West Virginia University is hosting the environment editor of The Irish Times who will speak about theCeltic Tigereconomic boom and its unintended consequences for Irelands culture and environment at 3 p.m., Tuesday, March 20.

Frank McDonald will speak on the topic,How Ireland Has Handled Being Rich,in the Mountainlairs Mountaineer Room on WVU s Downtown Campus. The event is free and open to the public. A light reception with coffee and refreshments will follow the presentation.

Until the early 1990s, Ireland was one of Europes poorest nations. Its so-calledCeltic Tigereconomy has now transformed it into one of worlds richest countries, with a gross domestic product per capita that is higher than Britains.

However, the unforeseen costs of this new-found prosperity include high levels of immigration, urban sprawl and an increase in greenhouse gas emissions.

McDonald is from Dublin and now lives in Temple Bar, the citys cultural quarter. He has been one of the environmental correspondents for The Irish Times since 1986.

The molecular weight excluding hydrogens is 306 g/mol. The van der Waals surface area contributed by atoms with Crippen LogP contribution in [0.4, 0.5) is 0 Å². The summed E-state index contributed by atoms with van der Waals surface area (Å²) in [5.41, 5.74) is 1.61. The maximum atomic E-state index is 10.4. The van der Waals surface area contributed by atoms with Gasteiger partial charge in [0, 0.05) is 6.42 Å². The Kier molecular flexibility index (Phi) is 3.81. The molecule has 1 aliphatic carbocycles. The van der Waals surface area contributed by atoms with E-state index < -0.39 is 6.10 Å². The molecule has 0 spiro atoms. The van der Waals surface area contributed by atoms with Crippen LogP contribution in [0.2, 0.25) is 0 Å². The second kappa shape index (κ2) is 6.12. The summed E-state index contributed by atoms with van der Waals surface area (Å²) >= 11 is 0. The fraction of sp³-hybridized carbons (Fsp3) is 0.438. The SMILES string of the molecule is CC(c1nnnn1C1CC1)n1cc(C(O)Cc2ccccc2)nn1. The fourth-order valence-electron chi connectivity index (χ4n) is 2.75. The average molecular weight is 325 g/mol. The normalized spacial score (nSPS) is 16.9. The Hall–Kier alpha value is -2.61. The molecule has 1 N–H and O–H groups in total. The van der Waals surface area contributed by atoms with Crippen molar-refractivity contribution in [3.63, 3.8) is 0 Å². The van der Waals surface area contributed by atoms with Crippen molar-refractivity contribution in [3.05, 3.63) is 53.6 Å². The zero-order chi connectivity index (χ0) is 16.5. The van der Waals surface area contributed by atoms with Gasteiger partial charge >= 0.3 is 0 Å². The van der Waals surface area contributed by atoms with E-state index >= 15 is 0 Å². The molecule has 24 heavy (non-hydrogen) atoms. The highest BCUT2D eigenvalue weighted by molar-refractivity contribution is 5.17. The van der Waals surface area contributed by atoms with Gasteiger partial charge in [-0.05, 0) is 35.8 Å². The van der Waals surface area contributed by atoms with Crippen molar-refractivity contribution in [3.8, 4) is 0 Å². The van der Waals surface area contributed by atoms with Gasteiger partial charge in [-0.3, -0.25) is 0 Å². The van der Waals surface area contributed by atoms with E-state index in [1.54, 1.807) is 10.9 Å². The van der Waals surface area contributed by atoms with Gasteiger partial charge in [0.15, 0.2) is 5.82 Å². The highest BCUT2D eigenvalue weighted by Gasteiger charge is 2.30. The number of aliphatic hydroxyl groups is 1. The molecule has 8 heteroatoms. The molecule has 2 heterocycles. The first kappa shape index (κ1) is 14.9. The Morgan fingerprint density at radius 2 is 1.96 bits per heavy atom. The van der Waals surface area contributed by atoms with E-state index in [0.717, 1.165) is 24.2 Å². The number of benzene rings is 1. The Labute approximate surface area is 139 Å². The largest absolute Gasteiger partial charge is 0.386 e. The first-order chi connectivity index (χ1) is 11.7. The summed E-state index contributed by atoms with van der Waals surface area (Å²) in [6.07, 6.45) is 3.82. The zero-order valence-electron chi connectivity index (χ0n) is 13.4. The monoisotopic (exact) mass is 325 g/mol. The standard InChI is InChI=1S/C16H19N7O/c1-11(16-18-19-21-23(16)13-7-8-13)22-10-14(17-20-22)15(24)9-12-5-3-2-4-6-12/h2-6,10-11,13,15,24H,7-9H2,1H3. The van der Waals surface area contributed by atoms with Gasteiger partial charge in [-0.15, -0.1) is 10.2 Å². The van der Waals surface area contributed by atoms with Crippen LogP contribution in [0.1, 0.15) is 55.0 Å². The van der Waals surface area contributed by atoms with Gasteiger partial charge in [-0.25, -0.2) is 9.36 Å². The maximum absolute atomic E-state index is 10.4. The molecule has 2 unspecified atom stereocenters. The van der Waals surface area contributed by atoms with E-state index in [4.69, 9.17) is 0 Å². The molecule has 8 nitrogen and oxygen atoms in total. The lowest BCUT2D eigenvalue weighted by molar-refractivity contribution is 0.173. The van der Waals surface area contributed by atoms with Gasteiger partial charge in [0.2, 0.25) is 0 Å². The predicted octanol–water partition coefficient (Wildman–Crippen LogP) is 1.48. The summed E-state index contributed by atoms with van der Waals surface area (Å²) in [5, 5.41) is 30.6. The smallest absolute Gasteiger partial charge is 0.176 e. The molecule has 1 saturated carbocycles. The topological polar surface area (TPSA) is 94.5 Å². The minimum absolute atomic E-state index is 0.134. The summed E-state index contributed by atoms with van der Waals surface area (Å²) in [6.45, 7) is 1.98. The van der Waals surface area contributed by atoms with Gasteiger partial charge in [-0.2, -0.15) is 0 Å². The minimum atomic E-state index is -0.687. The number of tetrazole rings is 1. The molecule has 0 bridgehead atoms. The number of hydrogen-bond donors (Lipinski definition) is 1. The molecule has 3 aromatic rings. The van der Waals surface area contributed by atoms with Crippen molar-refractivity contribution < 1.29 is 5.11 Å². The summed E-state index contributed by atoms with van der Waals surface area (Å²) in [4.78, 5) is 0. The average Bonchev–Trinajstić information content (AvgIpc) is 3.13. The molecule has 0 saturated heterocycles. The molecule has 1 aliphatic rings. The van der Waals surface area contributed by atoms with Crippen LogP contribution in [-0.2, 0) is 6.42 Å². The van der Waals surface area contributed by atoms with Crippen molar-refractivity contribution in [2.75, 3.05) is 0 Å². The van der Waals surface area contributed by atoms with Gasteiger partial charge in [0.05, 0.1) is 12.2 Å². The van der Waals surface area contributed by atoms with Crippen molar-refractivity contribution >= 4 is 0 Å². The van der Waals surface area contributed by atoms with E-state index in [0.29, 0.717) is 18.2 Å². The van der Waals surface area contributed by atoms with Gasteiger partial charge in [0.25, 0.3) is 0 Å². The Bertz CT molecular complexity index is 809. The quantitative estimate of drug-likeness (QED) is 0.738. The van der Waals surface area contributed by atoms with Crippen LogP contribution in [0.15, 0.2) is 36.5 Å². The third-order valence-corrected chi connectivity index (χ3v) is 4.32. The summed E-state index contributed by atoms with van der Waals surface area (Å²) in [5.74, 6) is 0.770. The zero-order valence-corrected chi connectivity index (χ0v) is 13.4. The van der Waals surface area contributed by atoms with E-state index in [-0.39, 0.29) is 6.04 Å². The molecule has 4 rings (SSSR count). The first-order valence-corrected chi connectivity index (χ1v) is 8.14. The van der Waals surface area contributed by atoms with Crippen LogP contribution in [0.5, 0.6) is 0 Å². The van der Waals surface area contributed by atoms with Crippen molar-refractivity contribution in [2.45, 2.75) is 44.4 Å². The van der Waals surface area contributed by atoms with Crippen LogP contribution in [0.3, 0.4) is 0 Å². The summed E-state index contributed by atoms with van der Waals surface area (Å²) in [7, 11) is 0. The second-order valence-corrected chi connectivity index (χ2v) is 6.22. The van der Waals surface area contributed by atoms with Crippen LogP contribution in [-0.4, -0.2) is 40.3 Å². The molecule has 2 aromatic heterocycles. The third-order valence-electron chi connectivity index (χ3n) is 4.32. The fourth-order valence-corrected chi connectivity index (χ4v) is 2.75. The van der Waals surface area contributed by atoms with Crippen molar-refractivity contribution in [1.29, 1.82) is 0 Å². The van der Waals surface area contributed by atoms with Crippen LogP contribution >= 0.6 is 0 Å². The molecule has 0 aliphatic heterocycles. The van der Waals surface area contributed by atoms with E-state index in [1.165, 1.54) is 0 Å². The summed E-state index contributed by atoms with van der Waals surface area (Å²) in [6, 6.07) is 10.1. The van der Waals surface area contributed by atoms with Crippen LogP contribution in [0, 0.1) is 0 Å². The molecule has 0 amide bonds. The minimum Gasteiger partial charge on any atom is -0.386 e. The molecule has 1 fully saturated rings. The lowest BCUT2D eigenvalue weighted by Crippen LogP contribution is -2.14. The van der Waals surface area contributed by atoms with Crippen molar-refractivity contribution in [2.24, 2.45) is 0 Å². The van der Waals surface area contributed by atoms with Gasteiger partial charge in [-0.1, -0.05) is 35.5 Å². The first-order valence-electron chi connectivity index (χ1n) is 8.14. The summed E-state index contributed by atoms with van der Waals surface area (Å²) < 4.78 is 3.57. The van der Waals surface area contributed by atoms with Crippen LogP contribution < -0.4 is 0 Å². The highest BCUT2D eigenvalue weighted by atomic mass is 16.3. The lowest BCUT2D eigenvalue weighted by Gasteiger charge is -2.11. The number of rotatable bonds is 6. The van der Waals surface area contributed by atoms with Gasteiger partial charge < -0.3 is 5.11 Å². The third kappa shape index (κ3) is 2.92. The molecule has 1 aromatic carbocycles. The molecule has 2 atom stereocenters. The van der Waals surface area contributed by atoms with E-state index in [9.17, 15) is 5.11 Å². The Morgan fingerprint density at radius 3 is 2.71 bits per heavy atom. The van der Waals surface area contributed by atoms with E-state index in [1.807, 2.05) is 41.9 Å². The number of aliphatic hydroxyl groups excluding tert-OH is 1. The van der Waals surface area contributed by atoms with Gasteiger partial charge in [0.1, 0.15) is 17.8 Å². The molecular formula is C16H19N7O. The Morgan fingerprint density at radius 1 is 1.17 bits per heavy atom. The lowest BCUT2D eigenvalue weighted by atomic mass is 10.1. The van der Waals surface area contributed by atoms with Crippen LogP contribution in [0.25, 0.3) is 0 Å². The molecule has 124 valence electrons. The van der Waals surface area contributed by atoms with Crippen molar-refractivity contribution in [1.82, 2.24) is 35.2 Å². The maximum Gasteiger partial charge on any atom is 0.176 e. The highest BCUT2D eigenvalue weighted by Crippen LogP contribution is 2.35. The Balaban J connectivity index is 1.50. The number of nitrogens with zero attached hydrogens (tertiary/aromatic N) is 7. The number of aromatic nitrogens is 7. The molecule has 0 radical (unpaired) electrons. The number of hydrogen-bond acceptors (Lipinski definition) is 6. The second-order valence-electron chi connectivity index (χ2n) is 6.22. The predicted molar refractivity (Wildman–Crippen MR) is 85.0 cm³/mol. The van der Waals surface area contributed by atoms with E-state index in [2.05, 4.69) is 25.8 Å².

He is the author of several books, includingThe Destruction of DublinandSaving the City.The books helped to change Irish public policy on urban renewal. In 2006, McDonald was awarded an honorary doctor of philosophy degree from the Dublin Institute of Technology. He is also a founding member and Writer in Residence of the Academy of Urbanism of Great Britain and Ireland.

The event is co-sponsored by WVU s Institute for Public Affairs, housed in the Eberly College of Arts and Sciences, and the Perley Isaac Reed School of Journalism.

For more information, contact Kevin Leyden, director of the Institute for Public Affairs, at 304-293-5432 or Kevin.Leyden@mail.wvu.edu .